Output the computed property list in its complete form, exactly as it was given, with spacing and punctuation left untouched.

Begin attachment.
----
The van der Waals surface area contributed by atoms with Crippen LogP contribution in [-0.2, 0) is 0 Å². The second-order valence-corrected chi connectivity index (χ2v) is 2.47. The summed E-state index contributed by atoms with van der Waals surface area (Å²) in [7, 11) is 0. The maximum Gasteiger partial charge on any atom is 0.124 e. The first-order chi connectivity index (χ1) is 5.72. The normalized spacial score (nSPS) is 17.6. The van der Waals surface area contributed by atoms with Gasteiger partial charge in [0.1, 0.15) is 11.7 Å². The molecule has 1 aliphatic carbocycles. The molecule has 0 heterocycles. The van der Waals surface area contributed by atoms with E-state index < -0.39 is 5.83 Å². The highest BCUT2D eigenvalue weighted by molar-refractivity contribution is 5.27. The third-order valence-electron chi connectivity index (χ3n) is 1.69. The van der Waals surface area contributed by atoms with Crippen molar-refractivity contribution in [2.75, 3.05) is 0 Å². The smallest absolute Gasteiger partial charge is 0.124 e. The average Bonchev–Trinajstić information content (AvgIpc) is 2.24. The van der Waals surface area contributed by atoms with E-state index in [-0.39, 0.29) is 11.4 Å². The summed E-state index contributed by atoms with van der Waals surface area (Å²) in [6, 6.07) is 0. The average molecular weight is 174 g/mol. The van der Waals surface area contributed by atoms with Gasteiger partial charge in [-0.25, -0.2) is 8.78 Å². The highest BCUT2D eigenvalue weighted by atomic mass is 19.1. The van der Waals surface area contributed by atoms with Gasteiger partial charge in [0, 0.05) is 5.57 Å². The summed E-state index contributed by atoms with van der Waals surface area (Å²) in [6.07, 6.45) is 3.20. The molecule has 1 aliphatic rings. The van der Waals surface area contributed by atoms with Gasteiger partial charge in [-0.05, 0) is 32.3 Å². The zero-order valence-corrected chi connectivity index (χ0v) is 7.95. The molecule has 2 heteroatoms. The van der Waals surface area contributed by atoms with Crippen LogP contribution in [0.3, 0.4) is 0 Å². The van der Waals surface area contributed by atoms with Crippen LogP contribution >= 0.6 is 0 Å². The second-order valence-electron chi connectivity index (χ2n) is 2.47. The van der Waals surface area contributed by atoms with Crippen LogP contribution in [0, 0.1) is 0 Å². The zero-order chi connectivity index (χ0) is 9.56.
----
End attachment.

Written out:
The van der Waals surface area contributed by atoms with Crippen LogP contribution in [-0.2, 0) is 0 Å². The second-order valence-corrected chi connectivity index (χ2v) is 2.47. The summed E-state index contributed by atoms with van der Waals surface area (Å²) in [7, 11) is 0. The maximum Gasteiger partial charge on any atom is 0.124 e. The first-order chi connectivity index (χ1) is 5.72. The normalized spacial score (nSPS) is 17.6. The van der Waals surface area contributed by atoms with Gasteiger partial charge in [0.1, 0.15) is 11.7 Å². The molecule has 1 aliphatic carbocycles. The molecule has 0 heterocycles. The van der Waals surface area contributed by atoms with E-state index < -0.39 is 5.83 Å². The highest BCUT2D eigenvalue weighted by molar-refractivity contribution is 5.27. The third-order valence-electron chi connectivity index (χ3n) is 1.69. The van der Waals surface area contributed by atoms with Crippen molar-refractivity contribution in [2.75, 3.05) is 0 Å². The smallest absolute Gasteiger partial charge is 0.124 e. The average Bonchev–Trinajstić information content (AvgIpc) is 2.24. The van der Waals surface area contributed by atoms with E-state index in [-0.39, 0.29) is 11.4 Å². The summed E-state index contributed by atoms with van der Waals surface area (Å²) in [6, 6.07) is 0. The average molecular weight is 174 g/mol. The van der Waals surface area contributed by atoms with Gasteiger partial charge in [-0.25, -0.2) is 8.78 Å². The highest BCUT2D eigenvalue weighted by atomic mass is 19.1. The van der Waals surface area contributed by atoms with Gasteiger partial charge in [0, 0.05) is 5.57 Å². The summed E-state index contributed by atoms with van der Waals surface area (Å²) in [6.07, 6.45) is 3.20. The molecule has 1 aliphatic rings. The van der Waals surface area contributed by atoms with Gasteiger partial charge in [-0.05, 0) is 32.3 Å². The zero-order valence-corrected chi connectivity index (χ0v) is 7.95. The molecule has 2 heteroatoms. The van der Waals surface area contributed by atoms with Crippen LogP contribution in [0.3, 0.4) is 0 Å². The van der Waals surface area contributed by atoms with Crippen LogP contribution >= 0.6 is 0 Å². The second-order valence-electron chi connectivity index (χ2n) is 2.47. The van der Waals surface area contributed by atoms with Crippen LogP contribution in [0, 0.1) is 0 Å². The zero-order chi connectivity index (χ0) is 9.56.